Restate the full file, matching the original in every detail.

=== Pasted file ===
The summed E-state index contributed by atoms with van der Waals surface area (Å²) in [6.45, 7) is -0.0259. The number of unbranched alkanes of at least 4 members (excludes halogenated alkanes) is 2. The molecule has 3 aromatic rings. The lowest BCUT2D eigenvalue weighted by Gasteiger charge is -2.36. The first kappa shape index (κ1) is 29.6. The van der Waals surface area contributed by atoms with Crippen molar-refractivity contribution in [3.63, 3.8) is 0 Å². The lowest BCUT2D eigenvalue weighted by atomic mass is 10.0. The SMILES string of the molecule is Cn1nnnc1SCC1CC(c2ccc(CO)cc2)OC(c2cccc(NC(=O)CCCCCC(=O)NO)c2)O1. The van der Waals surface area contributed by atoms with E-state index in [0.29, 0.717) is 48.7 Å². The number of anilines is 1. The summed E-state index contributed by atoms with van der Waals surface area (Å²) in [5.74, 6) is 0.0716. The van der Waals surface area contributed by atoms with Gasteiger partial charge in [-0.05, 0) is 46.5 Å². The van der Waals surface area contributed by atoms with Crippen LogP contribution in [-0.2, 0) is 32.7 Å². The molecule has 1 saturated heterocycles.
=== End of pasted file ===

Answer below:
The summed E-state index contributed by atoms with van der Waals surface area (Å²) in [6.45, 7) is -0.0259. The number of unbranched alkanes of at least 4 members (excludes halogenated alkanes) is 2. The molecule has 3 aromatic rings. The lowest BCUT2D eigenvalue weighted by Gasteiger charge is -2.36. The first kappa shape index (κ1) is 29.6. The van der Waals surface area contributed by atoms with Crippen molar-refractivity contribution in [3.63, 3.8) is 0 Å². The lowest BCUT2D eigenvalue weighted by atomic mass is 10.0. The SMILES string of the molecule is Cn1nnnc1SCC1CC(c2ccc(CO)cc2)OC(c2cccc(NC(=O)CCCCCC(=O)NO)c2)O1. The van der Waals surface area contributed by atoms with E-state index in [0.29, 0.717) is 48.7 Å². The number of anilines is 1. The summed E-state index contributed by atoms with van der Waals surface area (Å²) in [5.74, 6) is 0.0716. The van der Waals surface area contributed by atoms with Gasteiger partial charge in [-0.05, 0) is 46.5 Å². The van der Waals surface area contributed by atoms with Crippen LogP contribution in [-0.2, 0) is 32.7 Å². The molecule has 1 saturated heterocycles.